C. Filing of the Instant Action

 On January 29, 1996, Plaintiff commenced this action to review the denial of her first claim by filing her Complaint pro se. Defendant answered in June 1996, filing only a partial administrative record. The Court ordered that the entire record be filed and served on Biddulph, and informed Biddulph that she could request appointment of counsel pursuant to Local Rule 702.1(a)(5). Biddulph did request appointment of counsel, and on February 14, 1997, the Court granted the request. Biddulph's counsel entered his appearance on April 11, 1997. *fn2"

 DISCUSSION

 A. The Social Security Act

 The Social Security Act provides for benefits to be paid to retirees in an amount, based in part, on prior and current earnings. 42 U.S.C. §§ 402(a), 415(a)(1)(A), 415(f)(2) (1994 & Supp.). To qualify for benefits, a retiree must have earnings that translate into a sufficient number of "quarters of coverage" as calculated by the formula set forth in 42 U.S.C. §§ 413, 414 (1994 & Supp.). Quarters of coverage are determined by the amount of earnings reflected for an individual in the agency's records.

 Prior to 1950, self-employed individuals were not covered by Social Security because there was no agreement on a feasible method for obtaining reports of their income. See Shore v. Califano, 589 F.2d 1232, 1237 (3d Cir. 1978) (discussing extensively the legislative history regarding coverage of self-employed individuals). In 1950, Congress reached agreement that creation of a separate social security schedule to the federal income tax forms on which self-employment income would be reported was a practical, administratively feasible method for extending Social Security to the self-employed. See S. Rep. No. 1669, 81st Cong., 2d Sess., reprinted in U.S.C.C.A.N. 3287, 3299 (1950).

 Consequently, the Commissioner is required to keep records of past earnings of self-employed individuals for the purpose of determining eligibility. 42 U.S.C. § 405(c)(2)(A). The relationship between self-employment income reported to the Internal Revenue Service and self-employment income kept in the Commissioner's records is closely linked, but they are not necessarily mirror reflections. See 20 C.F.R. § 404.1001(c).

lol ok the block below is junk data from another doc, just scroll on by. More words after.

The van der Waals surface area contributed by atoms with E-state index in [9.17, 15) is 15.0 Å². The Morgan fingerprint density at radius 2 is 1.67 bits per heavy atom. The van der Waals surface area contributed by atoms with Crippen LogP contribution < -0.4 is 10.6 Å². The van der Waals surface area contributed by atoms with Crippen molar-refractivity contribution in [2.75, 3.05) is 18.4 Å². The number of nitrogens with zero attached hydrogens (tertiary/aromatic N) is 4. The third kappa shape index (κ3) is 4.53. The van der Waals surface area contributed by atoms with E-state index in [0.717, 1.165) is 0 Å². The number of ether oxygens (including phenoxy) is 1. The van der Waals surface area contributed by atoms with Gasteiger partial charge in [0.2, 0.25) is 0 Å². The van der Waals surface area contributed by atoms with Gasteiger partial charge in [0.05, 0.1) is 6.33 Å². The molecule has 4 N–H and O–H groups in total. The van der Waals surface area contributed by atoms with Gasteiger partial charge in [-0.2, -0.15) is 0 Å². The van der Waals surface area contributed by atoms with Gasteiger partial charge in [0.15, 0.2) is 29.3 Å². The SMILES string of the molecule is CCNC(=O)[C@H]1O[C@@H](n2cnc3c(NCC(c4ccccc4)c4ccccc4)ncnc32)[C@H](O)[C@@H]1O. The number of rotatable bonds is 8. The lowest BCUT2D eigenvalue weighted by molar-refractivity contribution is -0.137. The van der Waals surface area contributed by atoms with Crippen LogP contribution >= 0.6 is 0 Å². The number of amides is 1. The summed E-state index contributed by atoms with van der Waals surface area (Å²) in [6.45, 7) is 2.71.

1. "Self-Employment Income" Under the Act

 The Commissioner is obliged to keep records of "self-employment income," which is a packed term. "Self-employment income" means "the net earnings from self-employment derived by an individual . . . during any taxable year beginning after 1950 . . . ." 42 U.S.C. § 411(b). "Net earnings from self-employment," in turn, means "the gross income . . . derived by an individual from any trade or business carried on by such individual, less the deductions allowed . . . ." Id. § 411(a) (emphasis added), where "trade or business" has the same meaning as it does under Section 162 of the Internal Revenue Code ("IRC"). 42 U.S.C. § 411(c); 20 C.F.R. § 404.1066 (1997). However, the term "trade or business" is undefined in the IRC.

 In this case, in its March 1, 1995 and June 19, 1995 decisions, the agency held, without reference to the controlling statute, that whatever monies Biddulph may have received in 1992 and 1993, they did not constitute "self-employment income" for Social Security purposes because: (1) the Appeals Council did not believe the money had come from operation of a "trade or business;" and (2) the Appeals Council did not accept the amount of income reported on Biddulph's tax return to be the amount of income she actually received. AR at 3, 62. It is those decisions that give rise to this action.

 2. Standard of Review

 This Court's review of the Commissioner's decision is provided for by the Act, which states in pertinent part:

 
Any individual, after any final decision of the Commissioner . . . may obtain a review of such decision by a civil action . . . . The court shall have power to enter, upon the pleadings and transcript of the record, a judgment affirming, modifying, or reversing the decision . . . with or without remanding the cause for rehearing. The findings of the ...